Regular readers of this column know I've been hard on the place. Two years ago, fed up with the clueless high-society clique who'd appointed themselves to oversee a financial disaster, I politely requested that the station's board of directors step the hell aside. I suggested replacements for them, creative Kansas Citians who would actually have done cool things with the place ("Move Over, Mary," May 20, 2004).
In August that year, I lamented the fact that Union Station was home to the saddest food court in the world. Insultingly, it dared to exist in the room once occupied by the Harvey House Restaurant. To see how low Union Station had sunk, you only needed to order a slice of cardboard pizza, sit in the empty-at-lunchtime room and stare up at the giant black-and-white photographs of the old Harvey House, a bustling and dignified diner that served not only train travelers but also regular Kansas Citians who went there late at night to see and be seen. (Mercifully, the last food-court vendor eventually closed up shop.)
Union Station's interim director, Sean O'Byrne, was looking for ideas on what to do with the whole damn building. I had one request. "All we want are eggs, hash browns and toast," I wrote. "A cheeseburger and fries. Meatloaf and mashed potatoes. Chocolate cake. Apple pie. A few cups of coffee, late at night, in a booth surrounded by friends. We'd be there all the time" ("Order Up," August 26, 2004).
Long story short, we're going to get some eggs. Andi Udris, the former head of the Economic Development Corporation, ended up in charge of the station. Over the past couple of years, Udris got Union Station's new train museum running and continued other efforts to bring the place back from the edge of oblivion.
On February 24, the board signed off on a plan to convert the food-court space into a diner. It won't be a literal re-creation of the Harvey House, but if they don't muck it up it'll be a real restaurant that's at least sufficiently reminiscent of the original Harvey House.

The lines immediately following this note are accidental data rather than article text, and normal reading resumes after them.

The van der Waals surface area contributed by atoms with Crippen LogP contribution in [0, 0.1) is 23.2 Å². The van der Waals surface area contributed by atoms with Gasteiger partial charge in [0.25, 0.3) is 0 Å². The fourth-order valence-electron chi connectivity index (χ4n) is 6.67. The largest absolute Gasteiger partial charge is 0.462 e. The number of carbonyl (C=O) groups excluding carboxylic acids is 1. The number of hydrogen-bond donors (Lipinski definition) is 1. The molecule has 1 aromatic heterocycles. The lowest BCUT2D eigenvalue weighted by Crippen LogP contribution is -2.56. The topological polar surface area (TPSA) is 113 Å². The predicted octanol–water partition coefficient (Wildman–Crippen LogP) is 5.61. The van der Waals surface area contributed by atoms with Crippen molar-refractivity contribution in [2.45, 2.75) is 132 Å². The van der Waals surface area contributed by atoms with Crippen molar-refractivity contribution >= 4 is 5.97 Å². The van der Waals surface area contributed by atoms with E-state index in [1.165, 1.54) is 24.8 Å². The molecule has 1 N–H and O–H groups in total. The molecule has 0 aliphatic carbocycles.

And there's a twist.
It comes in the form of a maintenance man named Richard Cargo who turns out to be a phenomenal cook.
Cargo was born in Memphis in 1946 and learned how to cook from his grandmother, Lula Rogers. The first thing he remembers learning how to make was a pineapple-coconut cake. "I liked mixing the flour, the sugar, the butter and the milk, and what it formed," he says. "I knew I had a feel for baking things. "
As an adult, he worked for the national Armour Foods company, first on the night cleanup shift and later cooking hams and delivering meat. Cargo came to Kansas City in 1976 and ended up as a high-rise-apartment manager for the Housing Authority. But he kept cooking, baking cakes for special events and desserts for Housing Authority picnics. In 1981 he opened a bakery of his own at 12th Street and Chestnut, making 6-inch pies that sold in gas stations, liquor stores and 7-Elevens. Eventually the money ran out, and Cargo went back to home repair and real estate management. He continued to bake wedding cakes and pies two wedding cakes a week, as many as eight or 10 pies a day in his house, with its big kitchen and dining room, at 21st Street and Montgall.
Union Station reopened in November 1999, and the next year, Cargo went to work there as a "technical services engineer," setting up exhibits, caring for them, taking them down. At first, he says, he didn't pay much attention to the significance of the building. But then one day he was working in the station's basement. "It looked like hell," he says. "A really old, dusty-smelling, echoey, moldy-type place." The station's subterranean corridor stretched east to Crown Center and west to Broadway. "It felt sort of scary, because supposedly there were ghosts but I never ran across any."
At some point, someone decided that the station's 120-person staff should have ethnic potluck dinners together once a month. "It just so happened that the first was a soul-food dinner, and I cooked up a mess of food," Cargo says. "It went so well that we had people come in from the outside wanting to buy our food." After that, he cooked for the station's Christmas parties. "I did turkeys, baked ham, ribs, and made a large peach cobbler, which is a specialty of the house."